According to Guest Relations records, the film received the best reviews of anything else in EPCOT Center. It was not unusual for audiences to applaud enthusiastically at the end of the film.

The pavilion was officially dedicated on December 4, 1982. even though the ride was not yet operating for guests. Disney and Kodak officials were in attendance, as were Dreamfinder and Figment on a small raised platform surrounded by male and female singers and dancers from Main Street U.S.A., the White Rabbit from Alice in Wonderland and female parade dancers attired with huge butterfly wings.

Ron Miller, Disney's president and chief operating officer, said, “It’s a privilege to have Kodak, a company well known for its creativity, innovation and technology, as our partners in this pavilion that is an exciting tribute to imagination. Imagination has always been a hallmark of this pioneering company and we highly value the continuation of long association that dates back to our Wonderful World of Color television series.”

Actually, the extensive association with Kodak and Disney goes back much farther. with Kodak even sponsoring the “Disneyland ‘59” television special and event that marked the introduction of the Matterhorn Bobsleds, the Monorail and the Submarine Voyage, not to mention that Walt Disney had approached George Eastman, founder of Kodak, to supply film for one of his early movies.

Colby H. Chandler, president of Eastman Kodak Company, declared:

“We are honored to be part of EPCOT Center, this showcase of imagination and the realization of Walt Disney’s greatest dream. We knew from the very beginning it would be a challenge to create a journey that would capture the imagination of everyone. But we also knew that if anyone could do it, Disney could and if anyone should sponsor it, Kodak should.

“Our business, like Disney’s, is based upon imagination. And in fact, imagination is like a camera. Neither is important for what it is; both are vital for what they enable us to do. Each is simple enough for a child to use, but each has capabilities to enable us to capture, store, and express insights that can change our tomorrows.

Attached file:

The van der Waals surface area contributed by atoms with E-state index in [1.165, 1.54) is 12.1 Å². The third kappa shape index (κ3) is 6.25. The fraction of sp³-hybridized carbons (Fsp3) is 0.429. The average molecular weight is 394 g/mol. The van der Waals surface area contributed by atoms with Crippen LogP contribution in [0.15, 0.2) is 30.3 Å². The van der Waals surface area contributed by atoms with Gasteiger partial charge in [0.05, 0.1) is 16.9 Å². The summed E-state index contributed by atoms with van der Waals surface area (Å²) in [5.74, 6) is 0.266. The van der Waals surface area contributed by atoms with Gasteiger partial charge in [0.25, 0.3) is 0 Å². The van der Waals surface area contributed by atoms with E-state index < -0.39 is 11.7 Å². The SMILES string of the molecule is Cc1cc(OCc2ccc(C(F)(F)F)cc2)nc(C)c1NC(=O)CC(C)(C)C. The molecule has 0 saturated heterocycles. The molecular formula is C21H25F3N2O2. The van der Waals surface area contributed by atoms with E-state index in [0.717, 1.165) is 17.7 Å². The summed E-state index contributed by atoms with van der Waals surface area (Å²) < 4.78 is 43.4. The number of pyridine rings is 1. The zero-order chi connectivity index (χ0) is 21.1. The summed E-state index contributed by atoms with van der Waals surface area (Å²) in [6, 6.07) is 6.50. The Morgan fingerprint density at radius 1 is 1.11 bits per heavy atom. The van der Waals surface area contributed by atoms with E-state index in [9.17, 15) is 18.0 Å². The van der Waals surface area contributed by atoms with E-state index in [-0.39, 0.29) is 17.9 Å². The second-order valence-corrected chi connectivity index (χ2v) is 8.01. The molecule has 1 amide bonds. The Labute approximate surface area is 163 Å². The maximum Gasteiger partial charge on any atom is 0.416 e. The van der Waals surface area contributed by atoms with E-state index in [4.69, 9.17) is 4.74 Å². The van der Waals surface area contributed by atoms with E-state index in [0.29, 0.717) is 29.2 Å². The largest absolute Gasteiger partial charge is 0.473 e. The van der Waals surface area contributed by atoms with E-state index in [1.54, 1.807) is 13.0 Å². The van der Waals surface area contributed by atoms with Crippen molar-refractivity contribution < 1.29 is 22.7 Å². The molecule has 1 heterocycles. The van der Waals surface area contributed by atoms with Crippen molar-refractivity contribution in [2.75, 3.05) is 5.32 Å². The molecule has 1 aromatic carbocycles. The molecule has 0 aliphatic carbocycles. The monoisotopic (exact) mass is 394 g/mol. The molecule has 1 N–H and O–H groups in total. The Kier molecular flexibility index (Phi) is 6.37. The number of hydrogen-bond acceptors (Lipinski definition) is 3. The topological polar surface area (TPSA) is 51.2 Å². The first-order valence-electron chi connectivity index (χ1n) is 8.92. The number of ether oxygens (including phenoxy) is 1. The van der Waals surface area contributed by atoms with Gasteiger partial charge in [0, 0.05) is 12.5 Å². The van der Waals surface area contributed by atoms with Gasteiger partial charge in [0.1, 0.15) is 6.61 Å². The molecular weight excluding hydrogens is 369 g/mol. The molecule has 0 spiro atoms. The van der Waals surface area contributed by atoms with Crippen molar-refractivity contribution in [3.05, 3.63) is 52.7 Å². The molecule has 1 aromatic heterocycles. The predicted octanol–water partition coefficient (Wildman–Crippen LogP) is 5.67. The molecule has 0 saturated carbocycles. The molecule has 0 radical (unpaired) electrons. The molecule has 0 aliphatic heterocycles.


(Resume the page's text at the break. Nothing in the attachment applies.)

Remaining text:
“This pavilion is a functional building, but we see it as much, much more. For the millions of guests who come here, it will be a symbol of the joy of photography, a symbol of our firm belief in a bright future, and a symbol of a partnership between Kodak and Disney that goes back a long, long way.”

Some Disney executives and Imagineers consult with the Webmaster of the Friends of Figment site when they want to learn information about Dreamfinder and Figment.



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(Send an email to Jim Korkis)

Jim Korkis grew up in the Los Angeles area and since the age of five was a frequent visitor to Disneyland. He was an original member of both the Mouse Club and the National Fantasy Fan Club. He attended all the local conventions where he had the opportunity to interview many of the people who actually worked with Walt Disney. Jim describes his house as looking like "a toy shop and a bookstore exploded and I decided to live in the remains". For over two decades, he has been a freelance writer and a teacher and for a while was a dealer in animation artwork and related resources. His columns concentrate on sharing stories of Disney history that haven't been recorded elsewhere.

From 2006 to 2010, Jim wrote under the pseudonym of Wade Sampson. He finally revealed his true identity in September of 2010. Those articles can be found here.